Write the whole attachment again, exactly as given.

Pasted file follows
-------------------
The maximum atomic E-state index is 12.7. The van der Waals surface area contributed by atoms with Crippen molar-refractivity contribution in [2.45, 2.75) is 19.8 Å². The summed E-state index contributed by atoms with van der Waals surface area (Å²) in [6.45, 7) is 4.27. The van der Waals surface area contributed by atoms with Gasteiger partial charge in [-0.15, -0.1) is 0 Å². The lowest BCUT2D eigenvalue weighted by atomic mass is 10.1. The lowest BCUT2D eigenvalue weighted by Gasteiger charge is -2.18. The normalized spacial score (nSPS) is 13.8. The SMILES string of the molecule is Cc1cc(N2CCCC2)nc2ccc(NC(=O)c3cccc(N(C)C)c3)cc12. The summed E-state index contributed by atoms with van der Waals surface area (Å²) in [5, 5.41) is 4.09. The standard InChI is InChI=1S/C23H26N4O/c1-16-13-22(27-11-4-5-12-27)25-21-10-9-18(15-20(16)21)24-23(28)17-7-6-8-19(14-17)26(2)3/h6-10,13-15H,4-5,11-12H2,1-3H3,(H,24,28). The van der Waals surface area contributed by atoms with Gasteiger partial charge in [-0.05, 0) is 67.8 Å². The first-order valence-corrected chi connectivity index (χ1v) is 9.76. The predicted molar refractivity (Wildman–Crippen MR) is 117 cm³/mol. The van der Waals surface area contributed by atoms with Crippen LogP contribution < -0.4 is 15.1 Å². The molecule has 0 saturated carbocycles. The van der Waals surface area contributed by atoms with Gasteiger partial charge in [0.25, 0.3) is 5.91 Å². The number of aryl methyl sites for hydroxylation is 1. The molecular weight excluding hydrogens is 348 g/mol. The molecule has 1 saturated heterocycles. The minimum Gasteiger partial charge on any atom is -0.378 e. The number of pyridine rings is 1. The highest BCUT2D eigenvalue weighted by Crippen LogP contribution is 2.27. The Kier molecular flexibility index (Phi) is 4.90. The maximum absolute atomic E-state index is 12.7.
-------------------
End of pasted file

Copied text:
The maximum atomic E-state index is 12.7. The van der Waals surface area contributed by atoms with Crippen molar-refractivity contribution in [2.45, 2.75) is 19.8 Å². The summed E-state index contributed by atoms with van der Waals surface area (Å²) in [6.45, 7) is 4.27. The van der Waals surface area contributed by atoms with Gasteiger partial charge in [-0.15, -0.1) is 0 Å². The lowest BCUT2D eigenvalue weighted by atomic mass is 10.1. The lowest BCUT2D eigenvalue weighted by Gasteiger charge is -2.18. The normalized spacial score (nSPS) is 13.8. The SMILES string of the molecule is Cc1cc(N2CCCC2)nc2ccc(NC(=O)c3cccc(N(C)C)c3)cc12. The summed E-state index contributed by atoms with van der Waals surface area (Å²) in [5, 5.41) is 4.09. The standard InChI is InChI=1S/C23H26N4O/c1-16-13-22(27-11-4-5-12-27)25-21-10-9-18(15-20(16)21)24-23(28)17-7-6-8-19(14-17)26(2)3/h6-10,13-15H,4-5,11-12H2,1-3H3,(H,24,28). The van der Waals surface area contributed by atoms with Gasteiger partial charge in [-0.05, 0) is 67.8 Å². The first-order valence-corrected chi connectivity index (χ1v) is 9.76. The predicted molar refractivity (Wildman–Crippen MR) is 117 cm³/mol. The van der Waals surface area contributed by atoms with Crippen LogP contribution < -0.4 is 15.1 Å². The molecule has 0 saturated carbocycles. The van der Waals surface area contributed by atoms with Gasteiger partial charge in [0.25, 0.3) is 5.91 Å². The number of aryl methyl sites for hydroxylation is 1. The molecular weight excluding hydrogens is 348 g/mol. The molecule has 1 saturated heterocycles. The minimum Gasteiger partial charge on any atom is -0.378 e. The number of pyridine rings is 1. The highest BCUT2D eigenvalue weighted by Crippen LogP contribution is 2.27. The Kier molecular flexibility index (Phi) is 4.90. The maximum absolute atomic E-state index is 12.7.